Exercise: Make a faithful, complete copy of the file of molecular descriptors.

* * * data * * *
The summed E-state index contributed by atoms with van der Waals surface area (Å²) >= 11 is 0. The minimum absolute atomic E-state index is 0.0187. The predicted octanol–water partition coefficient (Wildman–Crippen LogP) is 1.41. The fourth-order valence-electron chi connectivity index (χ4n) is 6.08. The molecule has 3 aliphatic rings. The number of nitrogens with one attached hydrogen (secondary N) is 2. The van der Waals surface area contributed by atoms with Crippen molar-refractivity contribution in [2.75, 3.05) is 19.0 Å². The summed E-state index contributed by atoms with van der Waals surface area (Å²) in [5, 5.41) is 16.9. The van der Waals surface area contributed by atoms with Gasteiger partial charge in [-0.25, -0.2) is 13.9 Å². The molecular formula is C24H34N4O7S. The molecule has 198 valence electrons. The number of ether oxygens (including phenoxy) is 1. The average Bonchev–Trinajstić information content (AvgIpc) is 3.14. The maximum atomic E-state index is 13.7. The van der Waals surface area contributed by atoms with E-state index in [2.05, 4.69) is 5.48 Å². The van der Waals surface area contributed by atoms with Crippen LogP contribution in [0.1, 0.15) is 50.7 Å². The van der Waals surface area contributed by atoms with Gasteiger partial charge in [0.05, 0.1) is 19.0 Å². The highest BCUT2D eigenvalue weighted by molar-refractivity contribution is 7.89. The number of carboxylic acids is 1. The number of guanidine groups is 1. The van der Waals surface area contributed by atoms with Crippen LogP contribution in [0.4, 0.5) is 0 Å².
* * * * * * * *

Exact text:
The summed E-state index contributed by atoms with van der Waals surface area (Å²) >= 11 is 0. The minimum absolute atomic E-state index is 0.0187. The predicted octanol–water partition coefficient (Wildman–Crippen LogP) is 1.41. The fourth-order valence-electron chi connectivity index (χ4n) is 6.08. The molecule has 3 aliphatic rings. The number of nitrogens with one attached hydrogen (secondary N) is 2. The van der Waals surface area contributed by atoms with Crippen molar-refractivity contribution in [2.75, 3.05) is 19.0 Å². The summed E-state index contributed by atoms with van der Waals surface area (Å²) in [5, 5.41) is 16.9. The van der Waals surface area contributed by atoms with Gasteiger partial charge in [-0.25, -0.2) is 13.9 Å². The molecular formula is C24H34N4O7S. The molecule has 198 valence electrons. The number of ether oxygens (including phenoxy) is 1. The average Bonchev–Trinajstić information content (AvgIpc) is 3.14. The maximum atomic E-state index is 13.7. The van der Waals surface area contributed by atoms with E-state index in [2.05, 4.69) is 5.48 Å². The van der Waals surface area contributed by atoms with Crippen LogP contribution in [0.1, 0.15) is 50.7 Å². The van der Waals surface area contributed by atoms with Gasteiger partial charge in [0.05, 0.1) is 19.0 Å². The highest BCUT2D eigenvalue weighted by molar-refractivity contribution is 7.89. The number of carboxylic acids is 1. The number of guanidine groups is 1. The van der Waals surface area contributed by atoms with Crippen LogP contribution in [0.4, 0.5) is 0 Å².